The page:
Cohabitation agreements: are they necessary?

17th May 2022

With divorce law recently changing to provide for ‘no blame’ divorces, you would be excused for thinking that the law relating to cohabitation has also changed for relationship breakdown.

This is not the case; there is no legal framework totally dedicated to relationship breakdown for cohabitants. Remedies that may assist are drawn from a variety of areas and may not provide a solution. As cohabitation has seen the fastest growth as a family dynamic, it is surprising that this area of law has not developed a dedicated approach.

There has been some movement towards reform in recent years due to a changing family dynamic. The Law Commission provided a report in 2007 which recommended that a court should have the power to redistribute the ownership of the family home upon separation. However, despite a bill being introduced by the House of Lords in 2015, it was defeated.

Of course, any disputes concerning children can be considered through mediation and/or court, under the Children Act 1989. Married applicants and cohabitees can apply.

The real issues start to unfold in relation to a dispute over ownership of the family home.

Often, questions arise such as who should live in the home upon breakdown, and how the equity should be distributed if a specific agreement is not in place. Temporary solutions can be found under the Family Law Act, which include an application for an occupation order if there has been domestic abuse. In practice, however, this remedy is difficult to obtain.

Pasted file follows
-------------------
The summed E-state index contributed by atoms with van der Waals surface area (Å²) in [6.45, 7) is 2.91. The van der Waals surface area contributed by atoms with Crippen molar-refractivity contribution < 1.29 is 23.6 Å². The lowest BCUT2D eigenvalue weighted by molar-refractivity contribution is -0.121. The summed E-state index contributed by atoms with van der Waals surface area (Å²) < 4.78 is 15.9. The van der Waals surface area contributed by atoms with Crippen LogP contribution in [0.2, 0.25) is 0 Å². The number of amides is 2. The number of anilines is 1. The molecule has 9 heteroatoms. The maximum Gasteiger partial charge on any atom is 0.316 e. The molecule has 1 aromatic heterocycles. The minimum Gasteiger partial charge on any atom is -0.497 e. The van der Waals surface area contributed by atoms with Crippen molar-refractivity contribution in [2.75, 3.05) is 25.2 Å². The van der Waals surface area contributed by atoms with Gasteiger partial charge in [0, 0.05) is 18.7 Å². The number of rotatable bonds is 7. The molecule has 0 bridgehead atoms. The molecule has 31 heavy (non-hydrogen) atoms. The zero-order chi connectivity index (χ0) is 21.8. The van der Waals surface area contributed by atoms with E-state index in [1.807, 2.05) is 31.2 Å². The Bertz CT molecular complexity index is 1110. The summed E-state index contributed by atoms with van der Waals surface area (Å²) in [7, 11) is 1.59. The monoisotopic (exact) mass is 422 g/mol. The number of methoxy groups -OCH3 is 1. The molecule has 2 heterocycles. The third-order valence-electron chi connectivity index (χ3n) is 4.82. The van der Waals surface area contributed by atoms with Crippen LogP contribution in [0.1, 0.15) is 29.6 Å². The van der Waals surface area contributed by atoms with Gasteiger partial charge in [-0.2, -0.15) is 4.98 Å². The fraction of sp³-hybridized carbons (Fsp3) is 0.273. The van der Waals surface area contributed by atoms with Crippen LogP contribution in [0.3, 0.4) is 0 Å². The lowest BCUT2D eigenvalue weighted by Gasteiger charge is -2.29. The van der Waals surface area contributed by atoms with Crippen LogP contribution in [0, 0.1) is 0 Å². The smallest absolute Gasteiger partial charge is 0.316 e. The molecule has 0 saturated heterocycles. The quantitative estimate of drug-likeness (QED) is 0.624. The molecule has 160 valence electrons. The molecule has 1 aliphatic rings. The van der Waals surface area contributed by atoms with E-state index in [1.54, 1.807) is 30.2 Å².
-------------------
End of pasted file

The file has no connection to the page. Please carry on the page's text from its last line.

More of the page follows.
Disputes around ownership often arise because:

  • one person owns the home (for example, if one cohabitant had a poor credit rating on purchase that would have adversely impacted mortgage rate or approval);
  • unequal contributions when purchasing the property;
  • one party claims more equity should follow their way upon separation.

The remedies in these areas usually rest upon trust and case law. There are other acts that could assist, for example if the parties were engaged, but even this legislation does not give a definitive resolution to how property should be settled. Case law has since evolved to be more flexible, but it cannot be understated that a case will turn on the facts and often, the parties’ intentions are not clearcut without express intention.

For all these reasons and more, cohabitants should prepare a ‘lives with’ agreement or a cohabitation agreement, as these provide for express intentions at the start of the relationship and upon potential breakdown. Entering into these agreements may not be the most romantic gesture, but in the event of a breakdown, they are invaluable.

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